The U.S. Needs Scientific Mediation
Scientific mediation is designed to bring out the nonscientific biases that lead scientists to opposite conclusions based on the same scientific knowledge.
Joel R. Primack is a professor of physics and astrophysics at the University of California, Santa Cruz and is a member of the Santa Cruz Institute for Particle Physics.
Primack specializes in the formation and evolution of galaxies and the nature of the dark matter that makes up most of the matter in the universe. After helping to create what is now called the "Standard Model" of particle physics, Primack began working in cosmology in the late 1970s, and he became a leader in the new field of particle astrophysics. His 1982 paper with Heinz Pagels was the first to propose that a natural candidate for the dark matter is the lightest supersymmetric particle. He is one of the principal originators and developers of the theory of Cold Dark Matter, which has become the basis for the standard modern picture of structure formation in the universe. With support from the National Science Foundation, NASA, and the Department of Energy, he is currently using supercomputers to simulate and visualize the evolution of the universe and the formation of galaxies under various assumptions, and comparing the predictions of these theories to the latest observational data.
With Nancy Abrams, he is the author of The View from the Center of the Universe: Discovering Our Extraordinary Place in the Cosmos (Riverhead/Penguin, 2006) and The New Universe and the Human Future: How a Shared Cosmology Could Transform the World (Yale University Press, 2011).
Scientific mediation is an idea in response to having a scientific committee composed of experts write a report that poses some solutions to some technological or scientific problem, such a report often papers over the differences or else it might have a majority report and a minority report.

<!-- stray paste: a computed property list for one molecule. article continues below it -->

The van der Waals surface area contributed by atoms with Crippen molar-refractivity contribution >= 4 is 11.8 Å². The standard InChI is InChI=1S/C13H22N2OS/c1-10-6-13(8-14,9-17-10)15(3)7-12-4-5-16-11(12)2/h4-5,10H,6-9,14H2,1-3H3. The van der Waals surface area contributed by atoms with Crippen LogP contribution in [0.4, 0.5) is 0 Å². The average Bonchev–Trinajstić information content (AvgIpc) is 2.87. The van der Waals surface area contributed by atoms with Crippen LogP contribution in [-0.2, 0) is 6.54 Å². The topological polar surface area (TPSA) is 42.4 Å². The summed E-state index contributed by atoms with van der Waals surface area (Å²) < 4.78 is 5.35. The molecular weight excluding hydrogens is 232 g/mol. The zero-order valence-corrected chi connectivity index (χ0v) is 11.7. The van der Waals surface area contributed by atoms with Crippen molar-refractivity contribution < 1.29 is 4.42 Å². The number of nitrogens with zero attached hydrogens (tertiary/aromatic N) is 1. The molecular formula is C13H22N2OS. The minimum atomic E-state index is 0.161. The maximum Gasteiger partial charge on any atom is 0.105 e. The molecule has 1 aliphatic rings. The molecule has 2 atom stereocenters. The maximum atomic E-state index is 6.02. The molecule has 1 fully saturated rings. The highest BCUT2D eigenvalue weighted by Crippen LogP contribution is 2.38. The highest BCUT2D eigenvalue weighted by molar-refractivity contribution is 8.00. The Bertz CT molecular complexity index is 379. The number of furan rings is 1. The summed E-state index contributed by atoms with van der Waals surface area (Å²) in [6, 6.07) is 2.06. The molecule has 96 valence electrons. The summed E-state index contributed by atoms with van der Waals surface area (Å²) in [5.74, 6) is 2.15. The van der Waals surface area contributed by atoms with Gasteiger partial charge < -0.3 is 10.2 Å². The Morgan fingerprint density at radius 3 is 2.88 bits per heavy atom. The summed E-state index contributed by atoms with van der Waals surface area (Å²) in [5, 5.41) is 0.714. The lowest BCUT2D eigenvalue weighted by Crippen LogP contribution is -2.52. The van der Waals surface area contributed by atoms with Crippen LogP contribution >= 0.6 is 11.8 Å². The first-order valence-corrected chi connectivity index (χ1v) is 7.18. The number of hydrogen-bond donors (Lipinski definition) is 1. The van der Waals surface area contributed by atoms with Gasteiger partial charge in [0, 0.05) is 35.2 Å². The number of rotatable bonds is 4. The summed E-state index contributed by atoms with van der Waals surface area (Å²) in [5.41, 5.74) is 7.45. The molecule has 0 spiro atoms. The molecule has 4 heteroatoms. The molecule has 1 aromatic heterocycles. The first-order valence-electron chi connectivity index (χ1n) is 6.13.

That is often not very helpful either to the government or to the general public. So the idea of scientific mediation is that scientists representing the crucial different sides in the important debate where the scientific issues have to be understood to make the wise decision, those scientists, first of all, stipulate what they agree on. And for each of the areas in which they fundamental disagree they have to explain to each other’s satisfaction why they disagree.
This usually brings out the nonscientific biases that lead the scientists to opposite conclusions based on the same scientific knowledge. It also can make clear where there’s a lack of knowledge, and so it’s impossible to have a scientific consensus.
And that’s the sort of information that I think nonscientists need to have in order to understand what the debate is really all about. So, scientific mediation is a nice alternative to the usual approach, which is to appoint a committee of experts or a small number of experts to advise the decision makers. And it’s unfortunately a process that hasn’t been used in the United States. It’s used very extensively in certain foreign countries, especially Sweden.
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